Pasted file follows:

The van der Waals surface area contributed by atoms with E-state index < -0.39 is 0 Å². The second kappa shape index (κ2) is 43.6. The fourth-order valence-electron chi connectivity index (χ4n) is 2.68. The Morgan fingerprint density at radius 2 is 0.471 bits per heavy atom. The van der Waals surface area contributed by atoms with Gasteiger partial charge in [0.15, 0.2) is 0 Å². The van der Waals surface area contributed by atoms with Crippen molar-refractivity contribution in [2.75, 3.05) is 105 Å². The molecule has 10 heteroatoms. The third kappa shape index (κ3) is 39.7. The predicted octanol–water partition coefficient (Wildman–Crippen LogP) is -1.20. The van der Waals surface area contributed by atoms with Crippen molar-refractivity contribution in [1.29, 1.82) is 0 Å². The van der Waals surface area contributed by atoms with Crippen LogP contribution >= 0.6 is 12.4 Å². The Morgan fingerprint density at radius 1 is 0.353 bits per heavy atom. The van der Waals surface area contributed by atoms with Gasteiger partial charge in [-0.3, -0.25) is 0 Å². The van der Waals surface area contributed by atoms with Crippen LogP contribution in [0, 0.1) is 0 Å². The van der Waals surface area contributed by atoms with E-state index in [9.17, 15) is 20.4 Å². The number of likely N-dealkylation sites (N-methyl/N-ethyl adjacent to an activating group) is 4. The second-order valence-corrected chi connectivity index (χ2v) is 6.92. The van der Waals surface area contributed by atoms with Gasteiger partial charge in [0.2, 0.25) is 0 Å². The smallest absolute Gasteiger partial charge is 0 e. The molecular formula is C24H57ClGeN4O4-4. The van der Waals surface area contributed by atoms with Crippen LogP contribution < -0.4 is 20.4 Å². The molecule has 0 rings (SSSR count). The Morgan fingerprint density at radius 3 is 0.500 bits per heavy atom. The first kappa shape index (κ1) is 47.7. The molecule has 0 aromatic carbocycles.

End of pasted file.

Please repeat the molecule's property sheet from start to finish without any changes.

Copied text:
The van der Waals surface area contributed by atoms with E-state index < -0.39 is 0 Å². The second kappa shape index (κ2) is 43.6. The fourth-order valence-electron chi connectivity index (χ4n) is 2.68. The Morgan fingerprint density at radius 2 is 0.471 bits per heavy atom. The van der Waals surface area contributed by atoms with Gasteiger partial charge in [0.15, 0.2) is 0 Å². The van der Waals surface area contributed by atoms with Crippen molar-refractivity contribution in [2.75, 3.05) is 105 Å². The molecule has 10 heteroatoms. The third kappa shape index (κ3) is 39.7. The predicted octanol–water partition coefficient (Wildman–Crippen LogP) is -1.20. The van der Waals surface area contributed by atoms with Crippen molar-refractivity contribution in [1.29, 1.82) is 0 Å². The van der Waals surface area contributed by atoms with Crippen LogP contribution >= 0.6 is 12.4 Å². The Morgan fingerprint density at radius 1 is 0.353 bits per heavy atom. The van der Waals surface area contributed by atoms with Gasteiger partial charge in [-0.3, -0.25) is 0 Å². The van der Waals surface area contributed by atoms with Crippen LogP contribution in [0, 0.1) is 0 Å². The van der Waals surface area contributed by atoms with E-state index in [9.17, 15) is 20.4 Å². The number of likely N-dealkylation sites (N-methyl/N-ethyl adjacent to an activating group) is 4. The second-order valence-corrected chi connectivity index (χ2v) is 6.92. The van der Waals surface area contributed by atoms with Gasteiger partial charge in [0.2, 0.25) is 0 Å². The smallest absolute Gasteiger partial charge is 0 e. The molecular formula is C24H57ClGeN4O4-4. The van der Waals surface area contributed by atoms with Crippen LogP contribution < -0.4 is 20.4 Å². The molecule has 0 rings (SSSR count). The Morgan fingerprint density at radius 3 is 0.500 bits per heavy atom. The first kappa shape index (κ1) is 47.7. The molecule has 0 aromatic carbocycles.